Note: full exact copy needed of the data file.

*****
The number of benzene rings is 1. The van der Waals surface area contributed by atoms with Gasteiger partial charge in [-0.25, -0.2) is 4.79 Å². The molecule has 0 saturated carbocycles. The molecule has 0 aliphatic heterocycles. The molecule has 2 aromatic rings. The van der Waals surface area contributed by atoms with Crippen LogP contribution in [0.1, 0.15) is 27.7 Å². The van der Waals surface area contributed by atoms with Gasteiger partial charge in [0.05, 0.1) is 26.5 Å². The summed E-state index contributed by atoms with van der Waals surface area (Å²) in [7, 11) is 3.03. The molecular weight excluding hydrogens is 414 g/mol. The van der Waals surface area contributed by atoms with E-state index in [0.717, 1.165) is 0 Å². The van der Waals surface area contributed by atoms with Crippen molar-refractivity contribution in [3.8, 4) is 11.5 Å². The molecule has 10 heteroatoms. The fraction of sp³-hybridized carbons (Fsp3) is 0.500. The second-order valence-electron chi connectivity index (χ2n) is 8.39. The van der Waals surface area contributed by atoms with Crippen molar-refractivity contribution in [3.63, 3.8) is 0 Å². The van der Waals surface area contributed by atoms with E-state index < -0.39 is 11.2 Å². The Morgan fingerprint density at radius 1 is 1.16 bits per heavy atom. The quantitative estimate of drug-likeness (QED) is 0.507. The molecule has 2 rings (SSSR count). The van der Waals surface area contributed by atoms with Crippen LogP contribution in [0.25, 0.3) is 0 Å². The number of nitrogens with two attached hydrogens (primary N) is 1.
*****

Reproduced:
The number of benzene rings is 1. The van der Waals surface area contributed by atoms with Gasteiger partial charge in [-0.25, -0.2) is 4.79 Å². The molecule has 0 saturated carbocycles. The molecule has 0 aliphatic heterocycles. The molecule has 2 aromatic rings. The van der Waals surface area contributed by atoms with Crippen LogP contribution in [0.1, 0.15) is 27.7 Å². The van der Waals surface area contributed by atoms with Gasteiger partial charge in [0.05, 0.1) is 26.5 Å². The summed E-state index contributed by atoms with van der Waals surface area (Å²) in [7, 11) is 3.03. The molecular weight excluding hydrogens is 414 g/mol. The van der Waals surface area contributed by atoms with E-state index in [0.717, 1.165) is 0 Å². The van der Waals surface area contributed by atoms with Crippen molar-refractivity contribution in [3.8, 4) is 11.5 Å². The molecule has 10 heteroatoms. The fraction of sp³-hybridized carbons (Fsp3) is 0.500. The second-order valence-electron chi connectivity index (χ2n) is 8.39. The van der Waals surface area contributed by atoms with Crippen molar-refractivity contribution in [3.63, 3.8) is 0 Å². The van der Waals surface area contributed by atoms with E-state index < -0.39 is 11.2 Å². The Morgan fingerprint density at radius 1 is 1.16 bits per heavy atom. The quantitative estimate of drug-likeness (QED) is 0.507. The molecule has 2 rings (SSSR count). The van der Waals surface area contributed by atoms with Crippen LogP contribution in [0.25, 0.3) is 0 Å². The number of nitrogens with two attached hydrogens (primary N) is 1.